5 Tips for Knitting in the Round

Posted by on Nov 24, 2013 in Knitting | Comments


From seamless hats to fingerless gloves, knitting in the round opens up your knitting to a whole new world full of double-pointed and circular needles.  But knitting in the round isn’t always a walk in the park. Here are a few tips for knitting in the round to avoid frustrations — and to avoid ripping out your project.

Lacy Cabled Knit Cowl, on Craftsy.com

Photo via Craftsy instructor Stefanie Japel

1. Circular knitting needle lengths

When you’re knitting with circular needles, make sure your circular needle’s length is slightly shorter than your project’s finished circumference. This pretty Lacy Cabled Cowl, taught in Stefanie Japel’s Knit Lab: In the Round class, has a circumference of about 30″, but it’s knit on a 24″ circular needle. A larger circular needle length would stretch the stitches too much, completely altering the gauge and therefore altering the finished circumference of the project. And of course, you’d never use a circular needle that’s significantly shorter than the project’s finished circumference. Can you imagine trying to cram this cowl’s stitches onto a 16″ needle and still have room to knit? Yikes!

2. Tighten those tails

If you find that joining your work into the round produces a few loose stitches or even a gap on that first row where the join happens, just pull taut on the tail when you go back to weave in the ends. No one will ever know the difference!

3. Get colorful with stitch markers

Marking the first stitch in the round is super important, but sometimes you need to use multiple stitch markers to mark other things in the pattern, like decreases or cables. If you plan to use more than one stitch marker, mark the beginning of the round with a different color so that you don’t get confused as you’re knitting.

Fingerless Knit Gloves - on Craftsy

Photo via Craftsy instructor Stefanie Japel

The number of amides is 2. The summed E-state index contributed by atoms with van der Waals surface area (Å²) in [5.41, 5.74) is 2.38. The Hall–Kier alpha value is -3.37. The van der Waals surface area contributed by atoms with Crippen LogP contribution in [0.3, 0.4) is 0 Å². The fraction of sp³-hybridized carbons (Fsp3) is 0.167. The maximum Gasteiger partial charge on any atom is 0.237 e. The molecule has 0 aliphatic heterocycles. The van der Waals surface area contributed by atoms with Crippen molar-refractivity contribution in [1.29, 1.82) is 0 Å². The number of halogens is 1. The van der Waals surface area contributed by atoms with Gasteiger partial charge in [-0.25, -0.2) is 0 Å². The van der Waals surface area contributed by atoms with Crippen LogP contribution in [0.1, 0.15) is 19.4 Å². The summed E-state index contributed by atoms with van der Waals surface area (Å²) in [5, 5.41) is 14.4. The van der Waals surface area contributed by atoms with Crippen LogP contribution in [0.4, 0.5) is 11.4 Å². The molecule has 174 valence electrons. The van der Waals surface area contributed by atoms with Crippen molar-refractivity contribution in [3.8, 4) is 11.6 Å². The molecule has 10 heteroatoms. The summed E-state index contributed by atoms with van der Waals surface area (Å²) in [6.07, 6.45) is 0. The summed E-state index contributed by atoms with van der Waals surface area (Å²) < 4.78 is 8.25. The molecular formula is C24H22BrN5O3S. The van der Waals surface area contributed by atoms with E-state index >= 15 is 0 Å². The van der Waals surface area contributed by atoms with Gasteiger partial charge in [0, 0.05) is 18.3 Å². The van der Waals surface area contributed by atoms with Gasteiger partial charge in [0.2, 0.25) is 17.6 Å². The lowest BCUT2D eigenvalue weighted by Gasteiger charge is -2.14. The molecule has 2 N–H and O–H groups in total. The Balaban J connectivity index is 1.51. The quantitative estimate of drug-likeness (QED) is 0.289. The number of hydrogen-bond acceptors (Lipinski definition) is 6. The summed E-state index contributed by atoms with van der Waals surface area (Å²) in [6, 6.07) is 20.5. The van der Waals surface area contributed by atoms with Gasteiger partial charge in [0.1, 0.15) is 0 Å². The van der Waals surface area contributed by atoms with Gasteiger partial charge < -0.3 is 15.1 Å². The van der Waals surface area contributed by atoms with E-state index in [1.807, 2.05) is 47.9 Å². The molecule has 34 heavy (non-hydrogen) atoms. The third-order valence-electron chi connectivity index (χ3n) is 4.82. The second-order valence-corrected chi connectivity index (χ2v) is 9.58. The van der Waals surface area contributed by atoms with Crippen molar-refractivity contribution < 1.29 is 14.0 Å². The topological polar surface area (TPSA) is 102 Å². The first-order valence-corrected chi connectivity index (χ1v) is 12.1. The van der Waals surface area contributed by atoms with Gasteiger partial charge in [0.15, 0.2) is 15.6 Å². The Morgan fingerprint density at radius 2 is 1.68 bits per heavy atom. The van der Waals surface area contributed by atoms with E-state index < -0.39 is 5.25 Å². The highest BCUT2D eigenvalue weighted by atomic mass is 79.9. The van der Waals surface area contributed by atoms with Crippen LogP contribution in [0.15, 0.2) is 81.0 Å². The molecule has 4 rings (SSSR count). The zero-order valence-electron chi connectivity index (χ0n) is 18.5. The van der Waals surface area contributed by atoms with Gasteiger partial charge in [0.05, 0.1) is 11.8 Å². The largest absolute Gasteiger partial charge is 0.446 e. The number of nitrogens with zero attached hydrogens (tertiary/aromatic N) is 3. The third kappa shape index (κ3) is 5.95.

4. Casting on to double-pointed needles

When you’re casting on a project that uses double-pointed needles, cast all your stitches onto one needle, then divide them up onto multiple needles. It’s hard enough to juggle all those double-pointed needles on the first few rows, so save yourself some grief and make the cast-on part a little easier.

5. Organizing your needles

Buying circular and double-pointed needles can cause a lot of clutter in your craft space. Avoid tangled circular needles and misplaced double-pointed needles with handy tools like double-pointed needle cases. If you want to invest in a large set of circular needles, try interchangeable knitting needles. These needles don’t require tons of cords and they keep all your circulars in one neat, organized place.

Sometimes you need just a little extra help when you’re learning to knit in the round. If you’d like expert guidance along the way, check out Stefanie Japel’s Knit Lab: In the Round class. She’ll walk you through helpful techniques like making a magic loop, plus help you knit the beautiful projects seen in this post.

We’ll continue discussing knitting in the round tomorrow on the Craftsy blog with a look at the differences between fixed circular and double-pointed needles.

Do you have any tips for knitting in the round, either on circular or double-pointed needles?